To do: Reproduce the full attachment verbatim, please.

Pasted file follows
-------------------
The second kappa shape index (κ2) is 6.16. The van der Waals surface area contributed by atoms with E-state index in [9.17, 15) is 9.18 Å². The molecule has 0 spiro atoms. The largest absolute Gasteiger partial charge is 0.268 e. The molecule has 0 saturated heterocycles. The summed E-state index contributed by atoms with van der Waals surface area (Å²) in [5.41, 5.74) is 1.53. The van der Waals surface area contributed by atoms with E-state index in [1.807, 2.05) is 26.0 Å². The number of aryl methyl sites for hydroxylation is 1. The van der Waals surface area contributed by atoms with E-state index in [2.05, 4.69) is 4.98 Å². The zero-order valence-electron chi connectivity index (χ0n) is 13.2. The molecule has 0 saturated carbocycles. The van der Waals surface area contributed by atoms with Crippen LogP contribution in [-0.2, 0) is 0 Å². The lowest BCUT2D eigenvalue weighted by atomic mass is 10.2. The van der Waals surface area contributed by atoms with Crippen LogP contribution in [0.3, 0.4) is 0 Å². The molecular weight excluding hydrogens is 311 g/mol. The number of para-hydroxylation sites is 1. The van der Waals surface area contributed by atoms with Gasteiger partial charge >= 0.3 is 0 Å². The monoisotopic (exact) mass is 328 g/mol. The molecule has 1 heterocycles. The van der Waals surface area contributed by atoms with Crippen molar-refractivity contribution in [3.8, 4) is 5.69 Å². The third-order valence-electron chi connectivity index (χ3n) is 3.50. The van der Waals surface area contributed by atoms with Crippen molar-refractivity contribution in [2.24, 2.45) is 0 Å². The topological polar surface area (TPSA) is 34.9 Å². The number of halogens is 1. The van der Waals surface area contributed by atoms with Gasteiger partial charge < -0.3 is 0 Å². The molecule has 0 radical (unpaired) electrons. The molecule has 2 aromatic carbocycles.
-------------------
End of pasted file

The second kappa shape index (κ2) is 6.16. The van der Waals surface area contributed by atoms with E-state index in [9.17, 15) is 9.18 Å². The molecule has 0 spiro atoms. The largest absolute Gasteiger partial charge is 0.268 e. The molecule has 0 saturated heterocycles. The summed E-state index contributed by atoms with van der Waals surface area (Å²) in [5.41, 5.74) is 1.53. The van der Waals surface area contributed by atoms with E-state index in [1.807, 2.05) is 26.0 Å². The number of aryl methyl sites for hydroxylation is 1. The van der Waals surface area contributed by atoms with E-state index in [2.05, 4.69) is 4.98 Å². The zero-order valence-electron chi connectivity index (χ0n) is 13.2. The molecule has 0 saturated carbocycles. The van der Waals surface area contributed by atoms with Crippen LogP contribution in [-0.2, 0) is 0 Å². The lowest BCUT2D eigenvalue weighted by atomic mass is 10.2. The van der Waals surface area contributed by atoms with Crippen LogP contribution in [0.3, 0.4) is 0 Å². The molecular weight excluding hydrogens is 311 g/mol. The number of para-hydroxylation sites is 1. The van der Waals surface area contributed by atoms with Gasteiger partial charge >= 0.3 is 0 Å². The monoisotopic (exact) mass is 328 g/mol. The molecule has 1 heterocycles. The van der Waals surface area contributed by atoms with Crippen molar-refractivity contribution in [3.8, 4) is 5.69 Å². The third-order valence-electron chi connectivity index (χ3n) is 3.50. The van der Waals surface area contributed by atoms with Crippen molar-refractivity contribution in [2.24, 2.45) is 0 Å². The topological polar surface area (TPSA) is 34.9 Å². The number of halogens is 1. The van der Waals surface area contributed by atoms with Gasteiger partial charge < -0.3 is 0 Å². The molecule has 0 radical (unpaired) electrons. The molecule has 2 aromatic carbocycles.